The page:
An inside look at the UConn Woodsmen


UConn is a large school with plenty of club sports, and One you may not have heard of is the UConn Woodsmen. The Woodsmen are an intercollegiate timbersports team that competes in several meets a year, including their annual home meet, which took place this past weekend.

At meets, teams have several options. A full team (six) with all men, a team with all women, or a “Jack and Jill” team that consists of three women and three men. Each team member competes in one individual event, one doubles event, one triples event and in all team events.

However, UConn’s home meet works differently.

“Our meet is quite unique from other schools because ours is pro-am. So we have people who compete in timbersports professionally and college athletes. It’s also teams of two, one male and one female, who compete in doubles events as well as singles events,” Woodsmen president Will Baldwin explained.

UConn registered two teams in the event. Baldwin and partner Daniel Wall finished fifth overall. Woodsmen vice president Natalie Swanson and partner Dave Rosa finished just behind them in sixth.

The events consisted of the disk stack, the axe throw, the single buck, the bowsaw, the standing block, the underhand, the crosscut, the log roll and the pulp toss.

The two UConn teams finished first and third in the disk stack. This event requires the competitor to make horizontal cuts through a vertical piece of wood, all the while keeping the “cookies” still stacked on top of each other.

Both UConn teams tied for fourth in the axe throw event, which consists of throwing an axe at a target that is typically 20 feet away. The Huskies also pulled off third and fourth finishes in the log roll, and first and fourth finishes in the pulp toss.

Typical meets consist of six general singles events: the axe throw, the single buck, the bow saw, the stock saw, the disk stack and the pole climb. Doubles events include the cross cut, the fire build and the standing block. Triples events include the underhand chop and the quarter split. Finally, team events include the cross cut, the bow saw, the pulp toss and the log roll.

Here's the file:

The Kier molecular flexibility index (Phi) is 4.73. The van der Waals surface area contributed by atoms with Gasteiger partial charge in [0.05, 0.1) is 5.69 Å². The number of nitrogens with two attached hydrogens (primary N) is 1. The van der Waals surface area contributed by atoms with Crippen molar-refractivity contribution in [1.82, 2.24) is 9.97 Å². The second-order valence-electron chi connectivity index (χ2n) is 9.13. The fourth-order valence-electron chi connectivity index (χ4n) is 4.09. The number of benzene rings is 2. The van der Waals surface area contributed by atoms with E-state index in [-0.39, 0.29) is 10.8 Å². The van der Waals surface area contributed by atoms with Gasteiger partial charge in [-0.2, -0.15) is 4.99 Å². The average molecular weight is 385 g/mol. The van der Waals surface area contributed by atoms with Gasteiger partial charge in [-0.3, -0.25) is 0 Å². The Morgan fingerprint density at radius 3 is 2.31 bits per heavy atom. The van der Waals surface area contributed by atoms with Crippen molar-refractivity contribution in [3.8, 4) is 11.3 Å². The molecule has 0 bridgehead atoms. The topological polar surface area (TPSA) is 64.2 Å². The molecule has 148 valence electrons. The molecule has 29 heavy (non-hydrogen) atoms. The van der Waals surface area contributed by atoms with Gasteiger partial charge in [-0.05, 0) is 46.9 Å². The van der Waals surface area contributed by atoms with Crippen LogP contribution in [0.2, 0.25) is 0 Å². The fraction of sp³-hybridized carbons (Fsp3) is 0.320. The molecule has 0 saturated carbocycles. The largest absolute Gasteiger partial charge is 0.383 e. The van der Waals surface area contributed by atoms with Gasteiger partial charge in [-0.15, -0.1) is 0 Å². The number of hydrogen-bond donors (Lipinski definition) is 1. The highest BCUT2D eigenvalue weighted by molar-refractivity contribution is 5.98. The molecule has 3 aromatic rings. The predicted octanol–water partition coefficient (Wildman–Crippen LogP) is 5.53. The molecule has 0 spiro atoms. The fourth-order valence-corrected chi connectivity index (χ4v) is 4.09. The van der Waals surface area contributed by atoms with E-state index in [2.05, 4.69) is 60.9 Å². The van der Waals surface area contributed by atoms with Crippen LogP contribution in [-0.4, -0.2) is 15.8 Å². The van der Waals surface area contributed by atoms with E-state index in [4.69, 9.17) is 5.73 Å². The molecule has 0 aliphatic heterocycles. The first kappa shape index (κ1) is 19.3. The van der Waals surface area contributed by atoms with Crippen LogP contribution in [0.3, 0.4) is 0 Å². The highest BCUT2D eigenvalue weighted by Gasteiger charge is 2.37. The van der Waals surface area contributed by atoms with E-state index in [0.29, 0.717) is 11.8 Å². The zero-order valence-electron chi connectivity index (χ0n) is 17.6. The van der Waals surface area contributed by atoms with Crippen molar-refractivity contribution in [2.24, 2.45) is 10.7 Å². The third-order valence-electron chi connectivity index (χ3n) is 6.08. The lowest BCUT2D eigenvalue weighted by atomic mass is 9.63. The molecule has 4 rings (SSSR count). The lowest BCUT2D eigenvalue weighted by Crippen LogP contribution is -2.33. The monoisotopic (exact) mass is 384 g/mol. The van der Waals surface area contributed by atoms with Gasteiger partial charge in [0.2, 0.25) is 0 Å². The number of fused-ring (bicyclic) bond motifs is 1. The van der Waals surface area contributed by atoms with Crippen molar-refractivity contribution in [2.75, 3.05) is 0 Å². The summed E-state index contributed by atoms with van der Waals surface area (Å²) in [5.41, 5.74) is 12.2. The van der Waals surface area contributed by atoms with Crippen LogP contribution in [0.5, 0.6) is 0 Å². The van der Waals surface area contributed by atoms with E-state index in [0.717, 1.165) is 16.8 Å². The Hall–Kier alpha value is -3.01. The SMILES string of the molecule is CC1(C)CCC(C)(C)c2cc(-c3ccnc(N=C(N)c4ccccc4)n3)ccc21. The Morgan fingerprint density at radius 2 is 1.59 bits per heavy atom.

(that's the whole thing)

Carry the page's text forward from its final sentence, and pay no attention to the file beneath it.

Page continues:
“Generally the team hosting the meet will come up with a different event that you haven’t really seen before. It requires you to use what you know and be able to adapt,” Baldwin said.

Each event is awarded points based on the place the individual/team finished. First place would receive the full ten points and decrease incrementally from there. Whoever receives the most points at the end of the meet is the winner.

Early in the fall semester they’re typically doing demos at fairs, and meets begin in the late fall. In the late spring, they have the biggest meet of their season.

“This is similar to a championship game or meet,” Baldwin explained.

“Spring Meet” sees 15 Northeast schools competing for the championship. It also has the STIHL Timbersports Qualifier. Each school is allowed to enter one man and one woman to compete in this event. The men use this as a qualifier for the national championship. For the women, this is their championship because female competitors only exist in the Northeast region. The men compete in four events while the women compete in three.

“This has to be the best decision I’ve made at UConn. It taught me how to step out of my comfort zone and try something new. I had no previous experience with any of these events,” Swanson said. “This team has taught me how to manage my time effectively, how to be a leader, and how doing different things could lead to such passion and determination.”

“I have said that one of my biggest regrets while I’ve been at UConn was that I didn’t join the team until my junior year,” Baldwin said. “What I think makes it so different is that there are so many different events, and to be good at this sport you really have to be well rounded in all of them.”

At the beginning of each semester, new and returning members learn basic skills that can be used in any event. They practice Monday, Wednesday and Friday from 5-7 pm in Radcliffe-Hicks.

Rachel Schaefer is a campus correspondent for The Daily Campus. She can be reached via email at

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